It’s approaching the cherry blossom season in Japan and if you’re planning a visit you’ll know that catching them in full bloom can be tricky. I planned my whole trip to Japan last year around the cherry trees and the hours spent tracking weather patterns paid off when I managed to photograph the beautiful blossoms in most of the cities I visited. I’ve condensed all my knowledge into this short 4 step guide just for you.
1. As a general rule, the blossoms start in the South and sweep towards the North
Due to the shape of the islands, imagine the trees blooming in the South West first and the North East last.
2. Cherry blossoms start around March and end around May
The cherry blossom season changes every year – it depends on all sorts of factors like how cold winter was and how early spring starts. Generally the blossoms begin blooming in March and end around May in the North.
3. You don’t need to catch them in full bloom
Full bloom is the most beautiful, but it’s not essential. I saw the trees at various stages of their blooming and it was always exciting to find them. Plus… trees in the same town will be at different stages too, so one might be half blooming but then you’ll find another in full bloom and one that hasn’t even begun yet.
4. Keep an eye on Japan Guide’s Forecast
Japan-Guide.com has an excellent cherry blossom forecast every year (which you can find here) but also quite handily they have cherry blossom reports from previous years, allowing you to see which years had exceptionally early or late blooms.
Based on these 4 factors I planned my 2013 trip as follows:
Yesterday I experienced my first problem with being nomadic and not having a RTW flight ticket – Jetstar refused to check me into my flight to Taipei because I didn’t have a visa or a flight out of Taiwan arranged.
I explained that as a British citizen I can stay in Taiwan for 3 months without a visa, and that I have proof of funds to support myself and leave when my time is up.
Three staff members spent (wasted) 15 precious minutes at a computer reading information that confirmed I don’t need a visa, then told me that they would still refuse me unless I booked another flight immediately.
Thus began my first moment of stress so far – a mad panic to get my computer to connect to wifi (it wouldn’t for ages), hastily book a flight to Hong Kong then run back to check in before it closed. I didn’t even want a bloody flight, I wanted to go to Hong Kong by ferry which I can’t book yet.
Jetstar wrongly informed me I had to leave Taiwan within 30 days. Having done my research I knew they were wrong but they wouldn’t listen, so the flight I was forced to book is for sooner than I wanted to leave and I’ll have to pay $50 to cancel it. I was later stamped into Taiwan by immigration visa exempt for 90 days, no questions asked, no proof of flight needed.
I was too optimistic in thinking the staff would have knowledge and common sense (but I hear there’s a big fine for them if they wrongly allow someone to travel). The whole thing pissed me off greatly but I learnt a lesson – next time I go anywhere I’ll book a refundable flight out beforehand then cancel it as soon as I land. There’s a game to play in this travelling business and I’m learning the rules fast.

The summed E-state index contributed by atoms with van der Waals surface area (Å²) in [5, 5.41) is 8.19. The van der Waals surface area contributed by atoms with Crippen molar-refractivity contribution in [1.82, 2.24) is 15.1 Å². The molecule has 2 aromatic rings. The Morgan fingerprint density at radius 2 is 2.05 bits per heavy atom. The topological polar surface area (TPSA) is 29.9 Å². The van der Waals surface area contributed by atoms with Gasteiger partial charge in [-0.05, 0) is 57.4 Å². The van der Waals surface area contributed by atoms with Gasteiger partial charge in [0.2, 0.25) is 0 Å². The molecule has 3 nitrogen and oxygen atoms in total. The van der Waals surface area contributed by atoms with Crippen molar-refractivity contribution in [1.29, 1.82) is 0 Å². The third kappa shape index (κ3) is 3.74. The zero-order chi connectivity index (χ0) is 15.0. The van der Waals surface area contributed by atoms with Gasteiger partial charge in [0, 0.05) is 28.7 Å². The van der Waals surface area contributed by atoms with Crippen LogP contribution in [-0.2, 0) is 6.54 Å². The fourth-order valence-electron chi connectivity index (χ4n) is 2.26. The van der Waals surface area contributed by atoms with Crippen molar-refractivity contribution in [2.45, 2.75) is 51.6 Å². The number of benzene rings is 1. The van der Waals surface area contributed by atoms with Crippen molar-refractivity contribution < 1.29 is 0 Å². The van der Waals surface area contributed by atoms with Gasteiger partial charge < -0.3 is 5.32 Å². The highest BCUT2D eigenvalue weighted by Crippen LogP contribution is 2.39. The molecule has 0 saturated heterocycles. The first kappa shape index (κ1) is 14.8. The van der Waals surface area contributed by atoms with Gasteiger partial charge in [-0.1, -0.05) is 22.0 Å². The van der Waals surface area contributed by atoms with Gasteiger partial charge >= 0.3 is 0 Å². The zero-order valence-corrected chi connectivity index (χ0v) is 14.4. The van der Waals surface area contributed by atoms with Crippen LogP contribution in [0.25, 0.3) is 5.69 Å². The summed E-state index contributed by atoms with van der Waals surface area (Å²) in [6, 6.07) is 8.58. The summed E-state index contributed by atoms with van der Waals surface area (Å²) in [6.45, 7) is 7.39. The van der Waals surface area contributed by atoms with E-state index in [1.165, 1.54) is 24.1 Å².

The last few days have been spent on buses, trains, ferries and then in bed getting over a cold passed onto me by a sneezy commuter, so I’ve had a lot of time to read (I’m on my 21st book of 2013) and think.
Ever since Hiroshima weeks ago I’ve been thinking about the busker I saw, and about the awesome hammered dulcimer. I’ve been collecting musical instruments for years, always looking for ‘the one’ – the one that I’ll fall in love with and that will keep me interested for longer than a whim. I’m sure I’ve found it this time with this instrument I haven’t been able to stop thinking about.
It’s so versatile that it’s all my favourite instruments in one. I no longer need my banjo or ukulele or piano or guitar, and my dreams of playing the harp can be channeled into the dulcimer – it’s all of them in one.
It got me thinking – is it possible to learn a completely new musical instrument without being able to touch it or go near one? And in this case, without knowing what it feels like to strike the strings, without hearing how the strings react to different hammers or techniques, without knowing how different sizes and numbers of strings affect what you can play? I have a feeling it’s possible.
So here’s my challenge to myself: learn how to play the hammered dulcimer using the internet alone, well enough to be able to play scales, chords and simple tunes by the time I get home. Watch this space.
In other news, I’m currently sitting in Kansai Osaka Airport awaiting a flight to Taipei which I’m very excited about! New adventures and challenges lie ahead.
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When the rain finally came I dashed back to the tram and spent a warm hour or two in a dockside cafe reading and staring out to sea.
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Instead I explored Shibuya which was a half hour walk down the road from the embassy. A Shibuya map I picked up listed a few record stores and I headed off to a world music specialist. I couldn’t find it, but instead found an interesting temple guarded by two wolf statues.
My home for the day was Tower Records Shibuya, where I ended up for five hours, perusing the artwork on the CD cases and listening to album after album of new music, old music and weird eclectic music I’ve never heard of.
I realised that music has been missing from my life for the last two months. On long journeys I’ve been reading or sleeping and in the daytime I like to listen to the sounds of what’s around me rather than blocking it all out with earphones which is what I’d usually do.
Since I have no way of playing CDs I didn’t buy any, but I had such a great day out that I went and spent my money in the cafe instead.